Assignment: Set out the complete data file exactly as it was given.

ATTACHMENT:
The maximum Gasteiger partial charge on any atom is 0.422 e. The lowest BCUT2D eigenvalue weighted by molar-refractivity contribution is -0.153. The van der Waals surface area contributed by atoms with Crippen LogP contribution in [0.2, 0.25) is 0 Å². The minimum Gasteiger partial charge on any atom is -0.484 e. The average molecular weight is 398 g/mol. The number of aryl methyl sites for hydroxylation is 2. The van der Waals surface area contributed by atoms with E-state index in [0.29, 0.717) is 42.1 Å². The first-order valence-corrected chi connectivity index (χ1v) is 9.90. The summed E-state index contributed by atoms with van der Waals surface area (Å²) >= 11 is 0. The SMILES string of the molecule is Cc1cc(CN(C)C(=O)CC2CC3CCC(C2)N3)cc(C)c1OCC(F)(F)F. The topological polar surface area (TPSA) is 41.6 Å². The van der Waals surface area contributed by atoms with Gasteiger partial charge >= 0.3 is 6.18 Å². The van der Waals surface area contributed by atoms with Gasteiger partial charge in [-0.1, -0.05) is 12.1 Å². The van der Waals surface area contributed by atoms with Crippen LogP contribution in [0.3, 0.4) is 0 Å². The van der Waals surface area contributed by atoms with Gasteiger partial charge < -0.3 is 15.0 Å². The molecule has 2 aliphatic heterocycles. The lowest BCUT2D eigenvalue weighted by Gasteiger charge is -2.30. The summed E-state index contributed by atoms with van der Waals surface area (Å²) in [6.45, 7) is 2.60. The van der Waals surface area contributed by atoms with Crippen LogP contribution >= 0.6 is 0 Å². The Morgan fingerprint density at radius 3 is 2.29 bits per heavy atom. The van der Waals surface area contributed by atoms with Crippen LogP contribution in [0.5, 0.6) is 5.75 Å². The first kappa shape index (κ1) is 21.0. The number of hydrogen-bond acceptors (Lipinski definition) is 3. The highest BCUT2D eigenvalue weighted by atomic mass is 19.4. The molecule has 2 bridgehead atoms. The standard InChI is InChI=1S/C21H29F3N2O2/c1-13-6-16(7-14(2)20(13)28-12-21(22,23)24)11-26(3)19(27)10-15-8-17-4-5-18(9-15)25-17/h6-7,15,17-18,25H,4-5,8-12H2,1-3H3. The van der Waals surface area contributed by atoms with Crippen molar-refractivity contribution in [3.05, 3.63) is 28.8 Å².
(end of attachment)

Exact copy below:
The maximum Gasteiger partial charge on any atom is 0.422 e. The lowest BCUT2D eigenvalue weighted by molar-refractivity contribution is -0.153. The van der Waals surface area contributed by atoms with Crippen LogP contribution in [0.2, 0.25) is 0 Å². The minimum Gasteiger partial charge on any atom is -0.484 e. The average molecular weight is 398 g/mol. The number of aryl methyl sites for hydroxylation is 2. The van der Waals surface area contributed by atoms with E-state index in [0.29, 0.717) is 42.1 Å². The first-order valence-corrected chi connectivity index (χ1v) is 9.90. The summed E-state index contributed by atoms with van der Waals surface area (Å²) >= 11 is 0. The SMILES string of the molecule is Cc1cc(CN(C)C(=O)CC2CC3CCC(C2)N3)cc(C)c1OCC(F)(F)F. The topological polar surface area (TPSA) is 41.6 Å². The van der Waals surface area contributed by atoms with Gasteiger partial charge >= 0.3 is 6.18 Å². The van der Waals surface area contributed by atoms with Gasteiger partial charge in [-0.1, -0.05) is 12.1 Å². The van der Waals surface area contributed by atoms with Crippen LogP contribution in [0.3, 0.4) is 0 Å². The van der Waals surface area contributed by atoms with Gasteiger partial charge < -0.3 is 15.0 Å². The molecule has 2 aliphatic heterocycles. The lowest BCUT2D eigenvalue weighted by Gasteiger charge is -2.30. The summed E-state index contributed by atoms with van der Waals surface area (Å²) in [6.45, 7) is 2.60. The van der Waals surface area contributed by atoms with Crippen LogP contribution >= 0.6 is 0 Å². The Morgan fingerprint density at radius 3 is 2.29 bits per heavy atom. The van der Waals surface area contributed by atoms with Crippen LogP contribution in [0.5, 0.6) is 5.75 Å². The first kappa shape index (κ1) is 21.0. The number of hydrogen-bond acceptors (Lipinski definition) is 3. The highest BCUT2D eigenvalue weighted by atomic mass is 19.4. The molecule has 2 bridgehead atoms. The standard InChI is InChI=1S/C21H29F3N2O2/c1-13-6-16(7-14(2)20(13)28-12-21(22,23)24)11-26(3)19(27)10-15-8-17-4-5-18(9-15)25-17/h6-7,15,17-18,25H,4-5,8-12H2,1-3H3. The van der Waals surface area contributed by atoms with Crippen molar-refractivity contribution in [3.05, 3.63) is 28.8 Å².